Although they don’t arrive until the end, this episode of Yellowjackets is defined by two major returns, both of which center around Taissa and the still-nebulous workings of her dead-eyed alter ego. As a teen, while searching for another symbol-engraved tree to complete a pattern Van is convinced other Taissa has been spelling out in her sleep, they find none other than Javi (Luciano Leroux) racing through the woods. God only knows how or why he survived out there (and what helped him do so), and the once-shy boy now has a decidedly sullen, silent air about him.


The way Nat shies away from the group as they welcome him back in—alive and intact, just as Lottie predicted—all but puts the nails in the coffin for her and Travis’ increasingly at-odds relationship. Whether or not it will come to light that she forged the bloody, torn trousers of Javi’s she “found” during a hunt, Nat’s decisions—as benevolent as they are self-interested—seem primed to bite her in the ass. Despite her sharp tongue and airs of orneriness, Nat has always displayed a sense of team spirit so profoundly ingrained she wishes a frostbitten Lottie “good game” after both of them nearly die on the hunt for food.

As an adult, however, the return is one Taissa makes on her own, although not consciously at first. After ditching her car and hitching a ride with a friendly trucker who voted for her in the election, Taissa arrives at a dusty small-town video store sporting a rainbow flag out front. When Tai walks in the door, there she is at the counter, as nonchalant as ever, scars faded into the lines of age on her face: Van (Lauren Ambrose). Since news of Ambrose’s casting confirmed Van as a survivor back in August 2022, a reunion for her and Tai has been inevitable—that Tai herself sought out the one person who seemed willing and able to piece together the fragments of her psyche makes the moment all the more affecting. Van loved Tai despite and because of the things she keeps closest to her chest, so close they can barely even exist on the same plane. It’s no wonder, then, that teetering over an abyss, Tai and her subconscious finally agreed on something: getting in that car and finding Van.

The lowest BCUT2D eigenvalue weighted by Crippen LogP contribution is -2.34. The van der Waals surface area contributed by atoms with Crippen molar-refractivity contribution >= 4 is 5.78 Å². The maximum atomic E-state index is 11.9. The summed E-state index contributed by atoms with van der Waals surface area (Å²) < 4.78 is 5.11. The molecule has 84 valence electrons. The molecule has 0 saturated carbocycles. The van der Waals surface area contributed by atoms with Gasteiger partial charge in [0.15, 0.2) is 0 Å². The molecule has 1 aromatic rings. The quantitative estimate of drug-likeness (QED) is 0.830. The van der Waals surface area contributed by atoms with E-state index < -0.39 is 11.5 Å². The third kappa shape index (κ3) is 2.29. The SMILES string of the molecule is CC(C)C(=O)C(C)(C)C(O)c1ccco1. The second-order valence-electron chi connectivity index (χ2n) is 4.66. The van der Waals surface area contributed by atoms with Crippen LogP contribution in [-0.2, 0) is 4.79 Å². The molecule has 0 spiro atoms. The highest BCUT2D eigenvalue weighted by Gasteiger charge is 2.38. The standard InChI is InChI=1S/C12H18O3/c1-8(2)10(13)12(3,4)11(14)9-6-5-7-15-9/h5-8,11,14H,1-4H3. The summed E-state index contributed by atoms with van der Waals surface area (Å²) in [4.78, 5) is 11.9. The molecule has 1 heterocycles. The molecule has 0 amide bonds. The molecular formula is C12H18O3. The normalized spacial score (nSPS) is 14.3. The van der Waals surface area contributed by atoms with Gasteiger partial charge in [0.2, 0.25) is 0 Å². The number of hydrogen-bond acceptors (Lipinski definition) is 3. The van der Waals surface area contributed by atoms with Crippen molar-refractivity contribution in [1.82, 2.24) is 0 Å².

Stray observations

  • Van’s face has healed incredibly well. The girls don’t seem to be patting themselves on the back enough for this!
  • Hello, a brand new Alanis Morrissette cover of the series’ theme song! Wouldn’t it be fabulous if they found different artists from the era to put their own spin on the credits?
  • The only thing better than a sweet new little mouse friend for Akilah is her finally getting even the slightest character arc of her own.
  • Although this was a decidedly Shauna-light episode, adult Shauna struggling to be honest with Callie about her past (and the circumstances of Adam’s death) has to be a series-best moment between the two. Loving your mother and learning to see her as a complex, imperfect person is a real knifes edge, and the more Callie takes on secrets of her own, the more she seems both opposed to her mom’s choices and uncomfortably understanding of them. All I know is after this episode, I needed to call my mom.
  • The way the girls use seat belts from the plane to hold together their makeshift jackets is such an incisive costuming choice. It speaks to the fact that the girls are still in many ways trapped in that moment of trauma when the plane went down, the exact point that split their lives into two unique timelines, but are also reforming the last environment where they felt some sense of safety–real or perceived–into something that can suit them. They’re building their own safety nets; they have no choice.